The China syndrome

President Trump’s address to the General Assembly of the United Nations earlier this week appears to have been calculated in part to “unsettle China” sufficiently to clamp down on Rocket Man. I think it’s gonna be a long, long time, but maybe President Trump was on to something. At today’s Washington Times, Dave Boyer and S.A. Miller report:

President Trump persuaded China to freeze all financial transactions with North Korea and ordered a new round of U.S. sanctions Thursday, closing out his first U.N. General Assembly with a major diplomatic victory in his efforts to curb Pyongyang’s nuclear weapons and missile programs short of war.

In a carefully choreographed strategy deployed from the shadow of the United Nations headquarters in New York, Treasury Secretary Steven T. Mnuchin called the head of China’s central bank very early Thursday to alert him that Mr. Trump was preparing an executive order to sanction any financial institutions doing business with North Korea. He asked for the cooperation of China, the main source of North Korea’s cash.

Hours later, the People’s Bank of China announced it was directing all other banks in China to halt financial transactions with North Korea.

Soon afterward, Mr. Trump signed an executive order in a meeting with the presidents of South Korea and Japan, expanding the Treasury Department’s ability to freeze the assets of banks or individuals doing business with Pyongyang. Mr. Trump praised China’s action, saying with uncharacteristic understatement that it was “somewhat unexpected.”

The White House has posted the executive order online here.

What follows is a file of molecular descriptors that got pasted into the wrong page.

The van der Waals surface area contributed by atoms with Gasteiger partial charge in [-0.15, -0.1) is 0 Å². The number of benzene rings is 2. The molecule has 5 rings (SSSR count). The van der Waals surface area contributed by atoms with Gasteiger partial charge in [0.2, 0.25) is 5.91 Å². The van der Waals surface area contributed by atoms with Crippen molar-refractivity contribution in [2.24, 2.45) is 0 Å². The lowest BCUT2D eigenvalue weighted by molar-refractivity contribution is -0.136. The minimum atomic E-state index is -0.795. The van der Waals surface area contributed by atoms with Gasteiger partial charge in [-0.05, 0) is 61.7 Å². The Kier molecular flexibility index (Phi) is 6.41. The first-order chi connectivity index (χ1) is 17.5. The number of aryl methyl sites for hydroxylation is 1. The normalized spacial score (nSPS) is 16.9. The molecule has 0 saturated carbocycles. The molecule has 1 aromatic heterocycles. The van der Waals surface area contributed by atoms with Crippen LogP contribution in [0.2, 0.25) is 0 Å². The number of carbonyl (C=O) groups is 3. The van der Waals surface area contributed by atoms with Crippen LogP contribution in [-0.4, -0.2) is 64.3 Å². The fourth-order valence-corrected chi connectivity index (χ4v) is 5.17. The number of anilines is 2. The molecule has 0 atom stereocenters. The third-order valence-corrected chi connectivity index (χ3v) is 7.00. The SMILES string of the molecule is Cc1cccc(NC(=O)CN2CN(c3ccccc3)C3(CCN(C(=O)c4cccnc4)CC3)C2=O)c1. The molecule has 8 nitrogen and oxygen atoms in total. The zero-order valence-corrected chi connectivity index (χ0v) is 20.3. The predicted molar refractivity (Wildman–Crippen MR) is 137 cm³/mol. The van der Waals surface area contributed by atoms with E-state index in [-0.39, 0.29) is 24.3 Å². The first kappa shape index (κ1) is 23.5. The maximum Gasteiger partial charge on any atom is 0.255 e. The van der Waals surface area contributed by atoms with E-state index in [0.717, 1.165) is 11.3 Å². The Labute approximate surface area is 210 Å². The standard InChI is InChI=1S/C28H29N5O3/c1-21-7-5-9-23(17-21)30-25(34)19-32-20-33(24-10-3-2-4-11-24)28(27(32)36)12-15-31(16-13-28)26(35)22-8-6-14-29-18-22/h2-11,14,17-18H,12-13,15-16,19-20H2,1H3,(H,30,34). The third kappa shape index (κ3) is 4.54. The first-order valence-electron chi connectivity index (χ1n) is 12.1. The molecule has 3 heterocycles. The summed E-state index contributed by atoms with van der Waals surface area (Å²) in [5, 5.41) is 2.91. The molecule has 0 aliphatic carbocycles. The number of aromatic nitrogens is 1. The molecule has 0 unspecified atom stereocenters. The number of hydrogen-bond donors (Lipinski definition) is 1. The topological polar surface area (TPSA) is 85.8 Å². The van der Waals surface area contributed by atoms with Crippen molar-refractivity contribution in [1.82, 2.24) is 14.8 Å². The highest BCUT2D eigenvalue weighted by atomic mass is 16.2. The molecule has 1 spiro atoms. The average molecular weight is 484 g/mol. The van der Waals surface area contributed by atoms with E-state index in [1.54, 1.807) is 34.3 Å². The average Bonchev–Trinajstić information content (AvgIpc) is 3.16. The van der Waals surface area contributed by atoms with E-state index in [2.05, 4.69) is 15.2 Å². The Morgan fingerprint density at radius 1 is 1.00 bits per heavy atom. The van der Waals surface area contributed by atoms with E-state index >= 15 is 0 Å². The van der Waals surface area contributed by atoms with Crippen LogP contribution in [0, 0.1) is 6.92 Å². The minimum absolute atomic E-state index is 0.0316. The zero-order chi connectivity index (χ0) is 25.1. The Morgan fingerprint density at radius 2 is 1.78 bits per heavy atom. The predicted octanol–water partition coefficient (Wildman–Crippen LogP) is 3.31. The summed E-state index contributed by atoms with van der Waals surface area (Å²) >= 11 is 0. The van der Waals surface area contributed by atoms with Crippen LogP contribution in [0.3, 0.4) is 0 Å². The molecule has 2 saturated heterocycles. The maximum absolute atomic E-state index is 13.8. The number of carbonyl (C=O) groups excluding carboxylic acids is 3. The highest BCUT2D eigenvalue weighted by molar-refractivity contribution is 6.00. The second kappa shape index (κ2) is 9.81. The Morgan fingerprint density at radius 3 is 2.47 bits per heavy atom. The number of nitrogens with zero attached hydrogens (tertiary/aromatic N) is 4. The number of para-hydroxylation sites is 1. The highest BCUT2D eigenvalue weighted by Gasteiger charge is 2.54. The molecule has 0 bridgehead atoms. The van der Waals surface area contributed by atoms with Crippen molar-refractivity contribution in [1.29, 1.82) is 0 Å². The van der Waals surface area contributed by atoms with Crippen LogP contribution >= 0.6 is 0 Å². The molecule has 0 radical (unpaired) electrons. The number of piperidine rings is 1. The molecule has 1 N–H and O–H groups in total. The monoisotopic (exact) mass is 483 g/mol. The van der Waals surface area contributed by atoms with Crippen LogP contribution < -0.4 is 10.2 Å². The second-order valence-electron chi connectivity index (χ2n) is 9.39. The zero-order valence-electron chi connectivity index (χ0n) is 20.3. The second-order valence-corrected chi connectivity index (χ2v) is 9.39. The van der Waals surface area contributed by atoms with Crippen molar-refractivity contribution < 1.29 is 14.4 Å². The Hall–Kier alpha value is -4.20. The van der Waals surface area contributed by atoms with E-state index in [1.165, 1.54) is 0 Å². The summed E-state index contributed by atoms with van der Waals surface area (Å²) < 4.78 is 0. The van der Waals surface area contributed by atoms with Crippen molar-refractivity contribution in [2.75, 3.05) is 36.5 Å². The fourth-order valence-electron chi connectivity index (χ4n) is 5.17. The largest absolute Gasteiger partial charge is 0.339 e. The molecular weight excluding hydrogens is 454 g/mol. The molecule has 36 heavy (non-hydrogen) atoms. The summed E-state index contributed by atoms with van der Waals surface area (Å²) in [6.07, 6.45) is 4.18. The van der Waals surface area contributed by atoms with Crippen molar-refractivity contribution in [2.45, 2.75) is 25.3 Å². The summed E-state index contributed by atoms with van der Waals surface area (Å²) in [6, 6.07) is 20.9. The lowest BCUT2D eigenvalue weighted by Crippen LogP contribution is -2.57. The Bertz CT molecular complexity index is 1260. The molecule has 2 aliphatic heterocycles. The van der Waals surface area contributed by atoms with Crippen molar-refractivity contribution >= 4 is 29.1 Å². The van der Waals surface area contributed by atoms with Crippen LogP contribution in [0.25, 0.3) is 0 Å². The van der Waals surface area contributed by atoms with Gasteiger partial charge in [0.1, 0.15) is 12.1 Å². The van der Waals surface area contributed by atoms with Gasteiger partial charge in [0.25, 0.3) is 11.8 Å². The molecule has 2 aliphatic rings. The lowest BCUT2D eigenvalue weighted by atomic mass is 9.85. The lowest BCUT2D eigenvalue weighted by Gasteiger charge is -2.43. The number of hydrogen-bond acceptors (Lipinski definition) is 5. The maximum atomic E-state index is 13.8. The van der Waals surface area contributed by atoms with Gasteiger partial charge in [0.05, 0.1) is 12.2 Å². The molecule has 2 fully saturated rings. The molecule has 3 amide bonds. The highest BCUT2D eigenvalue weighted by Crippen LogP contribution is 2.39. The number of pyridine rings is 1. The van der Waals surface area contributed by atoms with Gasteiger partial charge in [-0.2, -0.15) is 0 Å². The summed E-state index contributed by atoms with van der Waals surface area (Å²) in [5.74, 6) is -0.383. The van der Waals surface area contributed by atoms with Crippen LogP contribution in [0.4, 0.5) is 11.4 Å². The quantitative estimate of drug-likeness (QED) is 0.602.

Seeing President Trump in the White House on April 24 at his 100-day event for conservative media, I was most struck by his account of his then recent meeting with China’s President Xi. Readers may recall that my notes of President Trump’s remarks are a highly sought-after commodity.

In his remarks Trump mentioned that the talked to President Xi for an hour the evening before. He said that he had spoken at length to Xi about the problem of North Korea. He expressed confidence that Xi would be helpful on this front and that he (President Trump) was relenting on the issue of currency manipulation (which had already improved) while he sought Xi’s help. North Korea was clearly weighing on Trump’s mind; he has enlisted Xi’s support and believed that Xi is helping him.

I think that Xi has proved a disappointment to President Trump, as he has to previous administrations seeking help on North Korea. President Trump deserves credit for doing something about it in relatively short order.

Rocket Man, however, seeks to heighten the contradictions. Today’s news brings word that North Korea’s foreign minister says the regime could detonate a hydrogen bomb over the Pacific Ocean in response to President Trump’s UN speech threatening the destruction of North Korea if forced to defend the United States or its allies. Developing…